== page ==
03/19/2009 10:51 pm ET | Updated May 25, 2011

Fox and The Wall Street Journal Don't Get It: Americans Want Action on Global Warming and Clean Energy

Originally posted at The Seminal.

Despite what the Wall Street Journal would have you believe, the election on Tuesday did not indicate opposition to action on global warming and clean energy. In fact, we are now seeing more and more evidence that the opposite is true.

A poll was just released with some extremely encouraging data on voters' opinions on global warming and clean energy. It was commissioned by The National Wildlife Federation and conducted by Zogby.

Here are some of the findings, which show that support for combating global warming and investing in the green economy have gained tremendous support, especially among a few key demographics:

  • 78 percent of voters agree that investing in clean energy is important to revitalizing America's economy. Let that sink in for a second. If we can get 60% of the United States Senate to agree on this we'll be in good shape.
  • 57 percent of voters said it was important to back candidates who support reducing global warming pollution.

  • 60 percent agreed that elected officials should make combating global warming a high priority.

  • The results also showed increasing demand for climate action among some key demographic groups:
  • Independents: 57 percent felt it was important to vote for candidates who support reducing global warming pollution, up from 49 percent in 2006.

  • Minorities: An incredible 85 percent of African-Americans called it important to vote for climate candidates, a huge increase from 59 percent in 2006.
  • Among Hispanic voters, 70 percent agreed a candidate's climate stance was important, up from 62 percent in 2006.

  • Young voters: 53 percent strongly agreed that elected officials should make combating global warming a high priority, a major jump from 38 percent in 2006.
  • NWF's President and CEO Larry Schweiger offered the following summary of the findings:

    "This election was powered by a voting public that wants dramatic and meaningful change, especially when it comes to action to advance a clean energy economy," continued Schweiger. "President-elect Obama and the new Congress have the public support they need to move an ambitious clean energy agenda that measures up to the science of global warming and the full economic potential of our economy."

    So how did The Wall Street Journal and Fox get it so wrong? Short answer: intentionally.

    Not So Green: Voters Nix Most Environmental State Ballot Measures

    Not Easy Being Green

    Several of the initiatives the WSJ examined were opposed by environmentalists. I fail to see how this qualifies as voters nixing environmental measures. They also conveniently forgot to mention all of the environmentally friendly initiatives approved by voters on Tuesday. For the record, here are eight:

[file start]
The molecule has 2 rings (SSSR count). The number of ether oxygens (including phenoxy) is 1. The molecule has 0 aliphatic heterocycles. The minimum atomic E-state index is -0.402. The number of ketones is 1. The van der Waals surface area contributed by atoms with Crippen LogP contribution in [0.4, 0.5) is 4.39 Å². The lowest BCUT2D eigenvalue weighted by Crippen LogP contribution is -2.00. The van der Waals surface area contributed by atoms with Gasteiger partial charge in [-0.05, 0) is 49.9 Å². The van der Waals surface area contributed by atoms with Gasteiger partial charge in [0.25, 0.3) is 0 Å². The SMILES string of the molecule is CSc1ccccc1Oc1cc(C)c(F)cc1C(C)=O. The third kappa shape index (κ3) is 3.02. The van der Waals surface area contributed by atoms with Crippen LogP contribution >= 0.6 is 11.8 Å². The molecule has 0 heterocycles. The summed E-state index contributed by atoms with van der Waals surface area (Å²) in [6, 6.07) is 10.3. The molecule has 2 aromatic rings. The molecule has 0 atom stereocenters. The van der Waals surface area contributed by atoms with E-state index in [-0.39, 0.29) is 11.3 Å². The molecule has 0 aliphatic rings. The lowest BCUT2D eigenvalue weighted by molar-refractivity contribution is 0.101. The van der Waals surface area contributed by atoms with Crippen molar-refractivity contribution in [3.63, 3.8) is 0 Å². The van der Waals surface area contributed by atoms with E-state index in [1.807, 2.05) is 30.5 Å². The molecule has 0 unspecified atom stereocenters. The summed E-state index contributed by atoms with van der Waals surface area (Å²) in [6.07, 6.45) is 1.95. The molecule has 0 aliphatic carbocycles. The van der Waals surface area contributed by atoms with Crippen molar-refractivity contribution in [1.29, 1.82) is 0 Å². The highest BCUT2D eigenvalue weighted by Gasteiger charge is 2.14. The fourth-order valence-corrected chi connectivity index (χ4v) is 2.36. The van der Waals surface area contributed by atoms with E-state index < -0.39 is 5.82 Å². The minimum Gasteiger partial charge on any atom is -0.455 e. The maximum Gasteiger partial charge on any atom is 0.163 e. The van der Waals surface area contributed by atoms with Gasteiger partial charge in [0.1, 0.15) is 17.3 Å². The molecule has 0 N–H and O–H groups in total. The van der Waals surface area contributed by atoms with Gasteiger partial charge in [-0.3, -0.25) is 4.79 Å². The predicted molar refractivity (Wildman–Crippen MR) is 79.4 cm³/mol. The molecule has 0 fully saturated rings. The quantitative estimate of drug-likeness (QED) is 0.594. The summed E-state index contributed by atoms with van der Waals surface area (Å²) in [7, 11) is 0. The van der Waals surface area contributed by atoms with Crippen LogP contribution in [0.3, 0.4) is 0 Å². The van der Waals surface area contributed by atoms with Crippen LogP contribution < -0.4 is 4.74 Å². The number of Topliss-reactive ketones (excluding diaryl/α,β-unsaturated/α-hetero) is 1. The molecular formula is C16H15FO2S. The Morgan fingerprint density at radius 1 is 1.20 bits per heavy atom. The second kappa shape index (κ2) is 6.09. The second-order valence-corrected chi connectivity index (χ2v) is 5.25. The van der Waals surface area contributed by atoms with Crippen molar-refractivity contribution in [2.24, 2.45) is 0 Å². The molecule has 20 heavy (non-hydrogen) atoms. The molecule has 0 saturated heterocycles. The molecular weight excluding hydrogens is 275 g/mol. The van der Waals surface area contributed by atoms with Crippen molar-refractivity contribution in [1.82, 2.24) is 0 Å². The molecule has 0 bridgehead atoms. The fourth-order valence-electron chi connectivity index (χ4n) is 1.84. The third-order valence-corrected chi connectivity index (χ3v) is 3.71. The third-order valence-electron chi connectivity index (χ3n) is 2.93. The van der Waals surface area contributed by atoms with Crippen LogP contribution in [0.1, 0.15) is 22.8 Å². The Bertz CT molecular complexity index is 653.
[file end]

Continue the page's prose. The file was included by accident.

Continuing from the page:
CA Proposition 1A: Would partially fund a high-speed train linking Southern California with the Bay Area and the Sacramento/San Joaquin Valley.

    CA Proposition 2: Would prohibit the confinement of livestock in a manner that does not allow them to turn around freely, stand up, lie down, or extend their wings and limbs.

    FL Amendment 4: Would institute a property-tax exemption for property placed under permanent conservation protection.

    Minnesota Clean Water, Wildlife, Cultural Heritage, and Natural Areas Amendment: Would raise the state sales tax by three-eighths of 1 percent in order to increase state funding for natural resource protection and cultural heritage programs.

    MO Proposition 3: Would require 15 percent of the state's electricity come from clean energy sources by 2021, and would require that utilities raise consumer rates no more than 1 percent per year to pay for the renewable energy.

    Ohio Issue 2: Would authorize the state to borrow $400 million for environmental conservation.

    Ohio Issue 3: Would create a constitutional amendment to protect property rights and rights to the reasonable use of water.

    Washington Prop. 1: Would provide $18 billion to support mass-transit services and expand light rail into several communities south of Seattle.

    It also wouldn't be hard to make the case that the defeat of California Propositions 7 and 10 were victories for environmentalists as well.

    In yet another election post-mortem, Fox displays exactly how out of touch they are:

    Though the financial crunch should place economy-harming global warming legislation on the back burner, the Natural Resources Defense Council is pushing for it within the first 100 days of the new Congress, supposedly as a means of easing the credit crisis and financing renewable energy projects.

    When you come across garbage like this, just remember: 78 percent of voters agree that investing in clean energy is important to revitalizing America's economy.

    Given the overwhelming success on statewide ballot initiatives, the pickups in the Senate and the new Zogby poll, it is absolutely clear that Obama has been handed an overwhelming clean energy mandate. Indeed, a Campaign for America's Future report (pdf) found that of the 29 new Democratic members of Congress elected on Tuesday, "28 promoted a green economy, one that ends our reliance on foreign oil, and creates and expands new and clean energy production."

    It is also clear that the Wall Street Journal and Fox News are intentionally misleading their readers. Then again, that is to be expected.

    While you are here, education yourself on clean coal.